DETROIT -- Miguel Cabrera and J.D. Martinez see each often enough over the past couple of offseasons that they feel like family. They work out at the same gym in south Florida and do many of the same activities together.
And yet, when they were seated next to each other Thursday at the media session that begins the Tigers' annual Winter Caravan, Cabrera could've hugged his teammate. He was that happy to see him back at Comerica Park.
"No trade for me," Cabrera proclaimed with a smile. "No trade J.D."
"I want to stay with Miggy," Martinez answered.
"I want to stay with J.D.," Cabrera said.
There were no group hugs, no tears shed. But as the Tigers got together as a group for the first time since their season ended in Atlanta, there was definitely the sense that many were glad to see familiar faces.
After an offseason of trade rumors, they couldn't be sure how many teammates they'd see again. Now that so many are back, they know nothing is guaranteed. They could be looking at the last run of this team as currently constructed, and they want to make the most of it.
"I think we have a really good team," Ian Kinsler said. "I think we have basically the same team we had last year when there was a bunch of hype around our team and a lot of people thought we had a team to contend and be a World Series contender. It's the same team, and now all of a sudden we're not good anymore because of words, I guess, because [general manager] Al Avila was talking about moving guys. …
"There's no reason why we can't contend this year. I think a lot of guys are excited to prove that. I think a lot of guys are excited to make Al's job really, really tough come Trade Deadline time and kind of handcuff him, where maybe we can add some pieces at the Trade Deadline and put ourselves in a good position."
Though Avila called players and told them that they could hear trade rumors, different players handled it differently. While Martinez took Avila at his word not to buy into reports unless he heard from Avila personally, he still had his ears perked up, whether by watching MLB Network or getting calls from his mother after every rumor she found on her phone.
"She'll call me every other day: 'Hey, did you hear anything?'" Martinez said. "And I'm like, 'Nooo ... why, what did you hear?'
"I'm like, 'Mom, don't call me anymore about this. I will call you.' That didn't stop her. She'd still call me every week and tell me what team I was going to next. One day I'm in New York, then the next day I'm in Philly, then I'm in San Francisco. I'm like, 'I'm not doing this.' I'm like, 'You know what? I'm just getting ready for baseball.' I'm getting ready for Feb. 18, getting ready to go, whether I'm here or anywhere else. I can't control anywhere else."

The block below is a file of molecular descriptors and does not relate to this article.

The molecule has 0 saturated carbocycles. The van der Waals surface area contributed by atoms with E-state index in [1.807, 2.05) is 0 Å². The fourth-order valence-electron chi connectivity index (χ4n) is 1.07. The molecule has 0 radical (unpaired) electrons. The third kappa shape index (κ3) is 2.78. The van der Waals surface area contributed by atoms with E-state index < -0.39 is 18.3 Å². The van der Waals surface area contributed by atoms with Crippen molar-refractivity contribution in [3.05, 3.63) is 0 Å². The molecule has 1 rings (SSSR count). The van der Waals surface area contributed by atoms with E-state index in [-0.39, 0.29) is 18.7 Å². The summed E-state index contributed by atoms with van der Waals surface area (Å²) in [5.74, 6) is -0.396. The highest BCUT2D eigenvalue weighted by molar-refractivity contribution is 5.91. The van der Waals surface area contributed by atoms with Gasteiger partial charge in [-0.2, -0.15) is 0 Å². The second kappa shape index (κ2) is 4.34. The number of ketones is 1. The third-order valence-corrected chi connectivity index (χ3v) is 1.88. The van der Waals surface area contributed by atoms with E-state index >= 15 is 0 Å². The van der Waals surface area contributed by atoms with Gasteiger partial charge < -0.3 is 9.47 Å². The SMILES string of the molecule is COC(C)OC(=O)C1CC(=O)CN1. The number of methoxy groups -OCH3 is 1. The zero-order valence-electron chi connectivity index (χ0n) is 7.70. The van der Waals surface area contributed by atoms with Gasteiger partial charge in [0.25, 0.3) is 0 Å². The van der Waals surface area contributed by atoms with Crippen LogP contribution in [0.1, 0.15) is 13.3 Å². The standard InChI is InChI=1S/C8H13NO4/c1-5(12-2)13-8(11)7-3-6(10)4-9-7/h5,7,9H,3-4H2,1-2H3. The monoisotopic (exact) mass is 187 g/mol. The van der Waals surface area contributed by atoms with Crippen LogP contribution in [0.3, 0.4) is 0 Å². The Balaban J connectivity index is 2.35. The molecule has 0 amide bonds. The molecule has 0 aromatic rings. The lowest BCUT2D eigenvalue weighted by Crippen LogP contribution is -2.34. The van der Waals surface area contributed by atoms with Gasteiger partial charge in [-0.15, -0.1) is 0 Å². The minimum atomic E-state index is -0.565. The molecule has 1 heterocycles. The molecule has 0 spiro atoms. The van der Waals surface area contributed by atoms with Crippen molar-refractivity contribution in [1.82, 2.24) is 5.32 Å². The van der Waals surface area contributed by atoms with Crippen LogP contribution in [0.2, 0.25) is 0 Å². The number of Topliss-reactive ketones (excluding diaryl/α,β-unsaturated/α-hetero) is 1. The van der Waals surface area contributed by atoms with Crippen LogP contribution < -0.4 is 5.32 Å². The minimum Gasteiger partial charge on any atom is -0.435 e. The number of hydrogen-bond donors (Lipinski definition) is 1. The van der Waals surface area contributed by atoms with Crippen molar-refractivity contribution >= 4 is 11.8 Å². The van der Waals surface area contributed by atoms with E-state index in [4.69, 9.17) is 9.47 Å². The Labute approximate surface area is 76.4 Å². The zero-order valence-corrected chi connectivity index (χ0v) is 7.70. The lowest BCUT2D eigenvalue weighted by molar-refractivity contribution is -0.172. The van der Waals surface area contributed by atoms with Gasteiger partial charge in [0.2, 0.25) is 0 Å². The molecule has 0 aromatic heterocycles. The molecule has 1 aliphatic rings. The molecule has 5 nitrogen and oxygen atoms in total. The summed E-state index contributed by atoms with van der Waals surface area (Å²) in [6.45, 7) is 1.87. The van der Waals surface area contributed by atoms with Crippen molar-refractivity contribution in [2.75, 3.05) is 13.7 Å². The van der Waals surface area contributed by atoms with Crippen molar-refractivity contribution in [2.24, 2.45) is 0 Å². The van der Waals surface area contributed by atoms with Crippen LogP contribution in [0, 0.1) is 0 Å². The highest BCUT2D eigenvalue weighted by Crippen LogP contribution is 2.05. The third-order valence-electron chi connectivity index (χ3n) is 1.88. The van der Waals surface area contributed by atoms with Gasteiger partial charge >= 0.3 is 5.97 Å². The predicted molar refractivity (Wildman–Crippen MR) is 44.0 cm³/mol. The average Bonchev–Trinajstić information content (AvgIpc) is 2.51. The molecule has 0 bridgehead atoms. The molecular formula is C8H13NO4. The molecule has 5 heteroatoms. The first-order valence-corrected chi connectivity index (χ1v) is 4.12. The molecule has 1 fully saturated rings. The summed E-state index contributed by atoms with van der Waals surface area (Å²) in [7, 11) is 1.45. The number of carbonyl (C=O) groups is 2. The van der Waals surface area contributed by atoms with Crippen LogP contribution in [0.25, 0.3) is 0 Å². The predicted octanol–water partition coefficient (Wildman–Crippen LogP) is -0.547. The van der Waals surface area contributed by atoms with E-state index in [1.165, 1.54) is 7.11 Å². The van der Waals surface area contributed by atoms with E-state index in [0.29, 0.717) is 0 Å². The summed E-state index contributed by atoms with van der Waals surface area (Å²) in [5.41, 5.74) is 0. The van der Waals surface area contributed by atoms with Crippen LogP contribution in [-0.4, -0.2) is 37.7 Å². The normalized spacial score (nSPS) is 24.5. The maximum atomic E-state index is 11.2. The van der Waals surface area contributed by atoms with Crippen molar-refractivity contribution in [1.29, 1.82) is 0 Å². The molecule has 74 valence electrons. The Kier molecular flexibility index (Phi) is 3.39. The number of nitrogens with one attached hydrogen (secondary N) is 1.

That was pretty much Kinsler's approach, though he had the leverage of a partial no-trade clause that included some rumored potential targets, such as the Dodgers.
"There's room for discussion, as opposed to just getting put on a new team," Kinsler said, "so it's nice to have that protection. I don't think that was going to stand in the way of a trade. I think negotiations for me ... if a team wants to trade me, it's very difficult to come back to that team. I think it's just kind of awkward to have a trade in place and then have it fall through."
He's glad it never came to that.
"I think to see how everything was handled, I thought Al did a great job," Kinsler said. "He was very honest with the players, very honest with the media. I think he caught a lot of slack for being honest, which is crazy. But as far as the no-trade clause, when you have protection, you need to use it. That's what it's built in for. That's how I was going to go about it."
Cabrera has full no-trade rights, but he reiterated what he told Venezuelan reporters last month: He wouldn't have blocked a trade if it benefited the Tigers. He's glad he didn't have to decide. He's glad to not have to reintroduce himself to a new group of teammates, too, either in Detroit or somewhere else.
Though the Tigers could still do some dealing before Spring Training begins in four weeks, manager Brad Ausmus said he doesn't expect anything big. For at least one more season, the band is back together.
"Hopefully we can come together and hopefully we can win a lot of games," Cabrera said, then turned to Martinez. "J.D is going to come back and hit 40 home runs."
Jason Beck has covered the Tigers for MLB.com since 2002. Read Beck's Blog, follow him on Twitter @beckjason and listen to his podcast. This story was not subject to the approval of Major League Baseball or its clubs.